Sunday, September 07, 2014

Flower City

Blowsy.  Seriously, that’s the dahlia for you.  Overdone, overwrought, seriously overdressed.  But spectacular.


Except the smaller versions which can be prim Miss Priss, especially served up as single-serve blooms delicately scattered on a table. Then they’re all Miss Manners.


Morro Bay celebrates its 50th Anniversary as a City this year and also was  celebrating its city flower, the Dahlia, with a Dahlia Daze event at the community center.  There was a dahlia exhibition, contest, sale, lectures.

Including a most informative one on the issue of Monarch Butterflies and milkweed.  Throughout the butterflies migration paths, the only source of food for their larva, the milkweed, is being killed off by pesticides and loss of habitat.  And, no milkweed, no Monarchs.  So farmers and ranchers are being encouraged to plant milkweed throughout their property and in fallow areas alongside their crops.  Homeowners are also encouraged to do the same.

Except if you happen to live in the narrow coastal strip.  In that microclimate, planting milkweed to help the Monarchs is counterproductive.  According to Peggy Coon of the Pismo State Beach Monarch Butterfly Grove, planting milkweed along the coastal strip lures Monarch to lay eggs on the plant.  Then, after the larva hatch and are happily munching, the coastal cool weather causes the plant to die back before the Monarch larvae have gone into their chrysalis mode.  So the poor larvae, lured to a bad neighborhood by well-meaning humans, starve to death.

So, if you live in Los Osos, ixnay on the milkweed. But, you are encouraged to fill your garden with all sorts of winter-blooming flowers for the Monarchs to sip nectar from.  Lantana is a good choice since those plants are both drought tolerant and loaded with flowers for butterflies.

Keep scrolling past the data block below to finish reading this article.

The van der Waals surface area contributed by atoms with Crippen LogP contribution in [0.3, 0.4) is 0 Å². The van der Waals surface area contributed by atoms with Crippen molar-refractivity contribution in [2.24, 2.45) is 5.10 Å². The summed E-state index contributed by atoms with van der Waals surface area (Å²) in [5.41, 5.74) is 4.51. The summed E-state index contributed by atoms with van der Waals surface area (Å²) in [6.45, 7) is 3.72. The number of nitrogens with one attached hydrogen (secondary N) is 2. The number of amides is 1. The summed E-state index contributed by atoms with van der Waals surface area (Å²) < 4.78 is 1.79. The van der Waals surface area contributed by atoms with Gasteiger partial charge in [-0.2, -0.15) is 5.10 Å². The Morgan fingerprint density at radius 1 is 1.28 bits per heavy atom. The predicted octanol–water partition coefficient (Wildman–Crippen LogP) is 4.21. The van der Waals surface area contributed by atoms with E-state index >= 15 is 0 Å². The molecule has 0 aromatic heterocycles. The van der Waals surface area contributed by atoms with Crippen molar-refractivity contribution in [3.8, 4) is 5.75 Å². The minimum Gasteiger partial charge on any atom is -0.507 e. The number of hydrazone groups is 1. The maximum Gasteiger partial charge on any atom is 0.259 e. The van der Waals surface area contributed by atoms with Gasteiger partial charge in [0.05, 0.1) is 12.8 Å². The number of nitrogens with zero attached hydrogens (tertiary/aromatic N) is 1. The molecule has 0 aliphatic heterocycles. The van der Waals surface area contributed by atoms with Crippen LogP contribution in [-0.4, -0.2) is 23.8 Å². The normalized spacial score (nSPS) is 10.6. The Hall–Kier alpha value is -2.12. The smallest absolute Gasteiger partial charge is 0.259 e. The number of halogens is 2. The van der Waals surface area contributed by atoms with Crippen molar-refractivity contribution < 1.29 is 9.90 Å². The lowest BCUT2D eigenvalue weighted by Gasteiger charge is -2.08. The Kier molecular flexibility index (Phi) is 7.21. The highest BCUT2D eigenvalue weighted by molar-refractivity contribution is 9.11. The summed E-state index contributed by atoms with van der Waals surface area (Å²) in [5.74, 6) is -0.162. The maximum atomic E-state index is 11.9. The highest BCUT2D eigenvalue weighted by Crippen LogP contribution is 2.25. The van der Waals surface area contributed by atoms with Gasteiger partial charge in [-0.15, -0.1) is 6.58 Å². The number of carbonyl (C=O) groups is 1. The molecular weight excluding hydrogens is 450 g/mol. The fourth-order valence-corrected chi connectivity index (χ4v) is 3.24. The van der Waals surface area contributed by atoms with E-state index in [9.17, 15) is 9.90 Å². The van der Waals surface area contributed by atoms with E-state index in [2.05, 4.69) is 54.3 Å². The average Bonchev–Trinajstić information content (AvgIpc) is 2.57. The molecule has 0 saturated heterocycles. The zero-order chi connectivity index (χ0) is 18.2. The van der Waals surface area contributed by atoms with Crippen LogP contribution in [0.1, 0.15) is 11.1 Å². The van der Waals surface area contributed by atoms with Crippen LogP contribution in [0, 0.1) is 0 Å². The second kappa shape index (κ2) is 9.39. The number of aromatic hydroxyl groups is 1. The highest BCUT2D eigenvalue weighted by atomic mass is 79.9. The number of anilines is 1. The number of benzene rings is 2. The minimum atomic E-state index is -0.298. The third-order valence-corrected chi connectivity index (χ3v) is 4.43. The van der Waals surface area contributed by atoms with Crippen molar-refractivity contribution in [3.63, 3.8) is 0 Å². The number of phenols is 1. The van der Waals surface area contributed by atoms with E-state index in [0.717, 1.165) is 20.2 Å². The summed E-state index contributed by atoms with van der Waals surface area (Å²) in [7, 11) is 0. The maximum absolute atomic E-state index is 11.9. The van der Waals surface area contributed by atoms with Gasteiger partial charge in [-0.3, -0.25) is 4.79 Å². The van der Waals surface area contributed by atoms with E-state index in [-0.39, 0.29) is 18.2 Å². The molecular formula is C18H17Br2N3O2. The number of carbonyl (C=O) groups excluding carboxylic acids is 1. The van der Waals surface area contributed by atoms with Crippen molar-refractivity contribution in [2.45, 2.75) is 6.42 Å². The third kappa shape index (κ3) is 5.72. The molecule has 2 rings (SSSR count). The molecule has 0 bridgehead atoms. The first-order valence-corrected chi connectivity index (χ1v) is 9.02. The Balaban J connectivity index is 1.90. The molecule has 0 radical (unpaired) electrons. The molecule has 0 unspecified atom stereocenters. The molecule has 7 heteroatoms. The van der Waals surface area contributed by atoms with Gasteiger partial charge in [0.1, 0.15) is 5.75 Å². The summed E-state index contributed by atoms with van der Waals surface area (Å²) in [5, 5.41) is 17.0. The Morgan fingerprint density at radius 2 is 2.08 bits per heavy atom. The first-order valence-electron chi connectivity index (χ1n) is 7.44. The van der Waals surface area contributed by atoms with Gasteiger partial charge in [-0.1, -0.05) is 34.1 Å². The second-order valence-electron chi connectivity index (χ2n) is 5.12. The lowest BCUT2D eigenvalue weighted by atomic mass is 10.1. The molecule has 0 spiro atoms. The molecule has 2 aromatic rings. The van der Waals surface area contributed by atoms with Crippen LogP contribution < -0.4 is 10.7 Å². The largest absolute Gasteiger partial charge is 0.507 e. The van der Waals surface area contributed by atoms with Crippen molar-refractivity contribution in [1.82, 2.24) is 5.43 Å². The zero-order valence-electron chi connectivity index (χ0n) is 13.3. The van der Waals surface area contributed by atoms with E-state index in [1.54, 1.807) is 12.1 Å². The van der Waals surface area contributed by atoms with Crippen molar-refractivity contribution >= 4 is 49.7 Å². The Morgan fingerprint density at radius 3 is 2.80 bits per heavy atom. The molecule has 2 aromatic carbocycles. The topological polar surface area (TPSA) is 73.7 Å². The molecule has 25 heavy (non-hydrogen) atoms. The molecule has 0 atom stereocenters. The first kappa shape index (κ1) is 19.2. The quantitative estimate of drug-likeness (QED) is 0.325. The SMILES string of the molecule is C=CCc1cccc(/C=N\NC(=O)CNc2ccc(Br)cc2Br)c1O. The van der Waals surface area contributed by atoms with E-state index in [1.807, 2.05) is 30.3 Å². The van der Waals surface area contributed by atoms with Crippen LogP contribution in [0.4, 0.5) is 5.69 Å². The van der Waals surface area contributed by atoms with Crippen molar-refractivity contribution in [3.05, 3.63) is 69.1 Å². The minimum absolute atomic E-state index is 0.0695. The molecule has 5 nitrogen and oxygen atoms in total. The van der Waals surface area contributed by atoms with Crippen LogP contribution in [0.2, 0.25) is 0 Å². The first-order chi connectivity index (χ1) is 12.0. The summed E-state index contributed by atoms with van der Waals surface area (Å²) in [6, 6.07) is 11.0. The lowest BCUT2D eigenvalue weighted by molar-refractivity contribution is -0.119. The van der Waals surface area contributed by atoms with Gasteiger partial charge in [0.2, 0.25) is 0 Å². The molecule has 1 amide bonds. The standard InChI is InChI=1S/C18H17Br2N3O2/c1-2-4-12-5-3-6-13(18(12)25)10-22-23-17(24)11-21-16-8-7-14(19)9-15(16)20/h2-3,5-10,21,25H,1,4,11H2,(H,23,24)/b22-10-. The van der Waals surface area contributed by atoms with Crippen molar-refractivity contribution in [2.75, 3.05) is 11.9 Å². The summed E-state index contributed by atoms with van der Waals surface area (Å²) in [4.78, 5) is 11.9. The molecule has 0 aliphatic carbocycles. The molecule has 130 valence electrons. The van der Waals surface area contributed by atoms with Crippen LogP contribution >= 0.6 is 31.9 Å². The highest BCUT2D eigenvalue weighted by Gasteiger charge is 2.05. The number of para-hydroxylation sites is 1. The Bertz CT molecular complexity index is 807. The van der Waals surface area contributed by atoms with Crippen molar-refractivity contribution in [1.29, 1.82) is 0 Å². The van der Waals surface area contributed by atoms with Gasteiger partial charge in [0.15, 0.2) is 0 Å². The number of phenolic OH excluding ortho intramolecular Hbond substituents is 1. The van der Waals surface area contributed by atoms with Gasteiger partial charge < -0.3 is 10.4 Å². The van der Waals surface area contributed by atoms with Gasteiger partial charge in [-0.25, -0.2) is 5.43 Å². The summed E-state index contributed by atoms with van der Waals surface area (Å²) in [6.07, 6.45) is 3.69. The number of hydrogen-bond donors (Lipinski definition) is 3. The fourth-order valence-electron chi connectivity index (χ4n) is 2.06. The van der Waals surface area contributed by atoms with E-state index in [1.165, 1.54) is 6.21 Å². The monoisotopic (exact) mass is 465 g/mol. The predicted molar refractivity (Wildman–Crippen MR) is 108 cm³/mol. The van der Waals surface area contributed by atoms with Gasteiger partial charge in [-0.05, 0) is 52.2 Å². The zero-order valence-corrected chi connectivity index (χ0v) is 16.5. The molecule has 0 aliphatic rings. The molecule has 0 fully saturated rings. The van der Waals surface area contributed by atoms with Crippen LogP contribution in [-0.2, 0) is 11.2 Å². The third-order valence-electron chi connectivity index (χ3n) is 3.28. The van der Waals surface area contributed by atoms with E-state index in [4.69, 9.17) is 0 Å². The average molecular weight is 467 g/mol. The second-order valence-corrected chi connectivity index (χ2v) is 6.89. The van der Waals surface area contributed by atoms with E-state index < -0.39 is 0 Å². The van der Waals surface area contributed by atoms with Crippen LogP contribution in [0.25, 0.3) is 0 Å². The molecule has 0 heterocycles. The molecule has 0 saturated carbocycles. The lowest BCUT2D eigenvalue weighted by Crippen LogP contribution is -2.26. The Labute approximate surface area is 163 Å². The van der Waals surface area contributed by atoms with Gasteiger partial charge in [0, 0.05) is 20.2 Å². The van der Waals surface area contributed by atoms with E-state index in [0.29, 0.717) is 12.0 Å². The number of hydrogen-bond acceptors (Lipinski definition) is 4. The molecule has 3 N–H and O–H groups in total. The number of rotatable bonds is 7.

But, if you live in San Luis Obispo, (Or over the hills in Paso) plant all the milkweed you like.  Milkweed thrives in that hotter, drier environment. So you get to plant both milkweed and winter-blooming flowers.

Then everyone can head down to the Pismo Butterfly Grove when opens daily October 31st through February 26 to host these spectacular (and threatened) butterflies. Or Morro Bay State Park’s eucalyptus groves or Hazard Canyon in Los Osos. 

Dahlia’s, on the other hand, clearly like the coastal cool. Makes ‘em run amok. Like your Aunt Sadie after one too many gin and tonics on a New Year’s eve.


Sewertoons AKA Lynette Tornatzky said...

Spectacular photos! WOW!!!

Thanks for the info NOT to plant milkweed along the coast. Totally makes sense and I sure had no idea! I have lantana though and it sure is easy to grow, plus no mildew!!

Dahlias are above my skill grade, but they sure are gorgeous to look at!!

Churadogs said...

Yeah. I tried planting some dahlias once. The snails loved 'em!

Sewertoons AKA Lynette Tornatzky said...

I'll just bet they did!

Silver lining in the black drought cloud - my yard barely has any snails anymore! It used to be loaded with them, and now - only one, every now and then. (Dispatched to snail heaven painlessly and quickly, and my plants thank me too.)

They are NOT Shoulderband snails either, I do know the difference having worked at Sweet Springs East some time back. Those guys were doing well down there then, I hope that they are now too. It's a lot wetter down there than up here on 16th.

Churadogs said...

Yeah, come to think of it, seeing fewer snails. Suspect they're hibernating? Or have laid their eggs and died and when it rains the eggs will hatch.

Sewertoons AKA Lynette Tornatzky said...

I have found snails that looked to be hibernating, but they look pretty dried up under the seal they put out.

Oh, ugh, eggs. I just read that the eggs are buried in topsoil in a cool place. Not sure where that is in my yard these days! Oh well, once we get some rain—if we get some rain—I guess we'll find out!